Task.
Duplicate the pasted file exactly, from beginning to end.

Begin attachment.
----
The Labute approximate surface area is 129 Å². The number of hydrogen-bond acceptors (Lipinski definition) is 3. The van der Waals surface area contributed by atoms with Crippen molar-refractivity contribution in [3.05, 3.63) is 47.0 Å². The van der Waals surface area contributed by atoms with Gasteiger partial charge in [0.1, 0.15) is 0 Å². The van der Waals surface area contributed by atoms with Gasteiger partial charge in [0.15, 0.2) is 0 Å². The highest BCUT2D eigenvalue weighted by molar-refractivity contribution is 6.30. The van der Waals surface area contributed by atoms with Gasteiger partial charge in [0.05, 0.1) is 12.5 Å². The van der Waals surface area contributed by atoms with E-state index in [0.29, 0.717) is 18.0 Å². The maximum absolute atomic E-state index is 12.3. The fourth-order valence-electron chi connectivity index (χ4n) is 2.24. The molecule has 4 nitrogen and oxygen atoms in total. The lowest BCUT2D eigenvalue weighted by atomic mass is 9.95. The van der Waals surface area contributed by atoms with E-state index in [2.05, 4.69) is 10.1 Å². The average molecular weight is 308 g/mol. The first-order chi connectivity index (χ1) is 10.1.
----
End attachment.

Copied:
The Labute approximate surface area is 129 Å². The number of hydrogen-bond acceptors (Lipinski definition) is 3. The van der Waals surface area contributed by atoms with Crippen molar-refractivity contribution in [3.05, 3.63) is 47.0 Å². The van der Waals surface area contributed by atoms with Gasteiger partial charge in [0.1, 0.15) is 0 Å². The van der Waals surface area contributed by atoms with Gasteiger partial charge in [0.15, 0.2) is 0 Å². The highest BCUT2D eigenvalue weighted by molar-refractivity contribution is 6.30. The van der Waals surface area contributed by atoms with Gasteiger partial charge in [0.05, 0.1) is 12.5 Å². The van der Waals surface area contributed by atoms with E-state index in [0.29, 0.717) is 18.0 Å². The maximum absolute atomic E-state index is 12.3. The fourth-order valence-electron chi connectivity index (χ4n) is 2.24. The molecule has 4 nitrogen and oxygen atoms in total. The lowest BCUT2D eigenvalue weighted by atomic mass is 9.95. The van der Waals surface area contributed by atoms with E-state index in [2.05, 4.69) is 10.1 Å². The average molecular weight is 308 g/mol. The first-order chi connectivity index (χ1) is 10.1.